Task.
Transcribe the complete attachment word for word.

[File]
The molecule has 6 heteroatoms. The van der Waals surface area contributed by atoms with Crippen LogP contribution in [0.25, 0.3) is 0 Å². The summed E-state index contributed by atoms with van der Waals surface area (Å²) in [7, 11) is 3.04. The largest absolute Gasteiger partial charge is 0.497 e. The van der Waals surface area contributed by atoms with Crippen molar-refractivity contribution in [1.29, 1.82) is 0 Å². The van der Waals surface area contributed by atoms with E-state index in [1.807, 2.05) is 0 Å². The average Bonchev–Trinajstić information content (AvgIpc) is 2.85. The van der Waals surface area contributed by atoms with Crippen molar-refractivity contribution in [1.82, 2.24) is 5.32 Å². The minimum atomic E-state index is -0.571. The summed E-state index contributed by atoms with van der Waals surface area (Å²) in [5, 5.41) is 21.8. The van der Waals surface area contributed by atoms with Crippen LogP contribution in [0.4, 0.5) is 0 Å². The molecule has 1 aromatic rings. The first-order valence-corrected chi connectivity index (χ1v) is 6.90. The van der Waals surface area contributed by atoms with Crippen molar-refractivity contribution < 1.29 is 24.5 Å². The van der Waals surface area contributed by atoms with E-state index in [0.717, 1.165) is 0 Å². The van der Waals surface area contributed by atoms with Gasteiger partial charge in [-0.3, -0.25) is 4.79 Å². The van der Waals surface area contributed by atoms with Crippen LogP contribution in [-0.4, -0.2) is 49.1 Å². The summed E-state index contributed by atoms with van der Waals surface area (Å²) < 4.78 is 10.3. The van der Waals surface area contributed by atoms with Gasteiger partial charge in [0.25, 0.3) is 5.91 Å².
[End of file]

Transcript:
The molecule has 6 heteroatoms. The van der Waals surface area contributed by atoms with Crippen LogP contribution in [0.25, 0.3) is 0 Å². The summed E-state index contributed by atoms with van der Waals surface area (Å²) in [7, 11) is 3.04. The largest absolute Gasteiger partial charge is 0.497 e. The van der Waals surface area contributed by atoms with Crippen molar-refractivity contribution in [1.29, 1.82) is 0 Å². The van der Waals surface area contributed by atoms with E-state index in [1.807, 2.05) is 0 Å². The average Bonchev–Trinajstić information content (AvgIpc) is 2.85. The van der Waals surface area contributed by atoms with Crippen molar-refractivity contribution in [1.82, 2.24) is 5.32 Å². The minimum atomic E-state index is -0.571. The summed E-state index contributed by atoms with van der Waals surface area (Å²) in [5, 5.41) is 21.8. The van der Waals surface area contributed by atoms with Crippen LogP contribution in [0.4, 0.5) is 0 Å². The molecule has 1 aromatic rings. The first-order valence-corrected chi connectivity index (χ1v) is 6.90. The van der Waals surface area contributed by atoms with Crippen molar-refractivity contribution < 1.29 is 24.5 Å². The van der Waals surface area contributed by atoms with E-state index in [0.717, 1.165) is 0 Å². The van der Waals surface area contributed by atoms with Gasteiger partial charge in [-0.3, -0.25) is 4.79 Å². The van der Waals surface area contributed by atoms with Crippen LogP contribution in [-0.4, -0.2) is 49.1 Å². The summed E-state index contributed by atoms with van der Waals surface area (Å²) < 4.78 is 10.3. The van der Waals surface area contributed by atoms with Gasteiger partial charge in [0.25, 0.3) is 5.91 Å².